Within 6 months of the triggering process, these 5 slums were declared ODF. Soon a spill over effect was seen in other neighbouring slums as well and by 2009, all the 51 slums of the Municipality were declared ODF. This process of rapid scaling up was an outcome of the collective action ignited within the community through the triggering process. Another important factor that enabled this progress were the Natural leaders, who emerged during this process from within the community, and worked tirelessly to ensure that all the slums were made ODF. However, the rate of progress of all the slums were not the same because of the varied nature of involvement and commitment of different ward councillors. For this, a participatory monitoring mechanism was evolved and that worked very well.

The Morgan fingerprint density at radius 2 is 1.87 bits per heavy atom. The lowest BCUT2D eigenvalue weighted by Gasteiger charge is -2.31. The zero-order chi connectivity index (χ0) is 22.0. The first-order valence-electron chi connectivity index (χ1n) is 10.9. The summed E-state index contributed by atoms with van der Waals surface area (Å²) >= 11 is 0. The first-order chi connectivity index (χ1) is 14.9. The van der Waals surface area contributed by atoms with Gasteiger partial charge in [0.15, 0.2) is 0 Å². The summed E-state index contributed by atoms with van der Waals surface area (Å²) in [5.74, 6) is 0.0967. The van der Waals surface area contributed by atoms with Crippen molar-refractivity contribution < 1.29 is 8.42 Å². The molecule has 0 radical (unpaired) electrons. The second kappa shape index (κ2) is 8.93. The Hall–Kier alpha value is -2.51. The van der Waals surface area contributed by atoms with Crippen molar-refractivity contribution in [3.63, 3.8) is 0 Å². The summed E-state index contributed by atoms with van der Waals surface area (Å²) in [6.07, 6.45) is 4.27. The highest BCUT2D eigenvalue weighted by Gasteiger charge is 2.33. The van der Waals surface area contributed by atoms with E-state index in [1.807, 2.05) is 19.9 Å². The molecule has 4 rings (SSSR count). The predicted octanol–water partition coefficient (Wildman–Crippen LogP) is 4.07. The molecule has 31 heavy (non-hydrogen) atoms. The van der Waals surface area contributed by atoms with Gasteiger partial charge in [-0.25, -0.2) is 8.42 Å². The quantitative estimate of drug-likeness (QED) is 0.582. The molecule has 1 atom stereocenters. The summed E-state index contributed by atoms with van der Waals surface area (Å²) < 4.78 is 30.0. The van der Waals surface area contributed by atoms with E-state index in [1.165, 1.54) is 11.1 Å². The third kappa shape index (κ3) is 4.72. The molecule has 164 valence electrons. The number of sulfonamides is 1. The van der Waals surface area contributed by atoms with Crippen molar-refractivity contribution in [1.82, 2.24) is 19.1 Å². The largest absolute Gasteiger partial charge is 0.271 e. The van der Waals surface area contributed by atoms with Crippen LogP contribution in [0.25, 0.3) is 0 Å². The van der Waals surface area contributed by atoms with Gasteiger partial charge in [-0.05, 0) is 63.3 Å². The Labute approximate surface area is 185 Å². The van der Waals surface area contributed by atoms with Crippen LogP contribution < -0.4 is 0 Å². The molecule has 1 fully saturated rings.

Recently, almost after 6 years of Kalyani having achieved ODF status, the CLTS Foundation team visited Kalyani and we saw that the communities have not only maintained their ODF status over these years, but they have also made great progress in moving up along the sanitation ladder. We found that many families had upgraded their toilets using their own money. In one of the slum communities, families had invested in RCC roofing and tiled flooring whereas their houses still had roofing with CGI sheets/ tiles and matt walls. This is absolutely amazing because this clearly showed that the families prioritised family expenditure on sanitation, understanding the collective health benefits that this brought them. This was clearly the effect of sanitation and hygiene behaviour change that they had internalised. It is important to highlight here the key facilitating role that the Municipality played in this entire change process. During the triggering they allowed the community to take the lead and made sure that the messages for collective hygiene behaviour was sustained through the Honorary Health Workers (HHW) who belonged to the community, in the follow up stages.